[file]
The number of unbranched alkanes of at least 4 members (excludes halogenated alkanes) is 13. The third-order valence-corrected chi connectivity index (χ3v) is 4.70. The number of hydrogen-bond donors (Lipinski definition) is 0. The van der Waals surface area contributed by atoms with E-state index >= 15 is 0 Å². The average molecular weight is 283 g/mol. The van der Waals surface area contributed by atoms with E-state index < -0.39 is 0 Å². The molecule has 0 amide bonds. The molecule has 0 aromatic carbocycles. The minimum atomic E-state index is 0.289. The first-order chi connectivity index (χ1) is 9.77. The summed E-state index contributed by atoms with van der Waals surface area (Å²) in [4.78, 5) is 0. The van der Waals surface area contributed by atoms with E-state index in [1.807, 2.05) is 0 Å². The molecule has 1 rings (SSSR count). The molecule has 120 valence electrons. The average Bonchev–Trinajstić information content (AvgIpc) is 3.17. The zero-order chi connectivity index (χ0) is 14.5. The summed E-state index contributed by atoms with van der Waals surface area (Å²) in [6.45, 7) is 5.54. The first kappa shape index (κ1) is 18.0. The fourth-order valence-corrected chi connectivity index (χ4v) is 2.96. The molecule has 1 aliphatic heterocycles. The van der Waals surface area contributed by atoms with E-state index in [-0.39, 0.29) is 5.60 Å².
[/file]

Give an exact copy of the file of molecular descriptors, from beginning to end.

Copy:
The number of unbranched alkanes of at least 4 members (excludes halogenated alkanes) is 13. The third-order valence-corrected chi connectivity index (χ3v) is 4.70. The number of hydrogen-bond donors (Lipinski definition) is 0. The van der Waals surface area contributed by atoms with E-state index >= 15 is 0 Å². The average molecular weight is 283 g/mol. The van der Waals surface area contributed by atoms with E-state index < -0.39 is 0 Å². The molecule has 0 amide bonds. The molecule has 0 aromatic carbocycles. The minimum atomic E-state index is 0.289. The first-order chi connectivity index (χ1) is 9.77. The summed E-state index contributed by atoms with van der Waals surface area (Å²) in [4.78, 5) is 0. The van der Waals surface area contributed by atoms with E-state index in [1.807, 2.05) is 0 Å². The molecule has 1 rings (SSSR count). The molecule has 120 valence electrons. The average Bonchev–Trinajstić information content (AvgIpc) is 3.17. The zero-order chi connectivity index (χ0) is 14.5. The summed E-state index contributed by atoms with van der Waals surface area (Å²) in [6.45, 7) is 5.54. The first kappa shape index (κ1) is 18.0. The fourth-order valence-corrected chi connectivity index (χ4v) is 2.96. The molecule has 1 aliphatic heterocycles. The van der Waals surface area contributed by atoms with E-state index in [-0.39, 0.29) is 5.60 Å².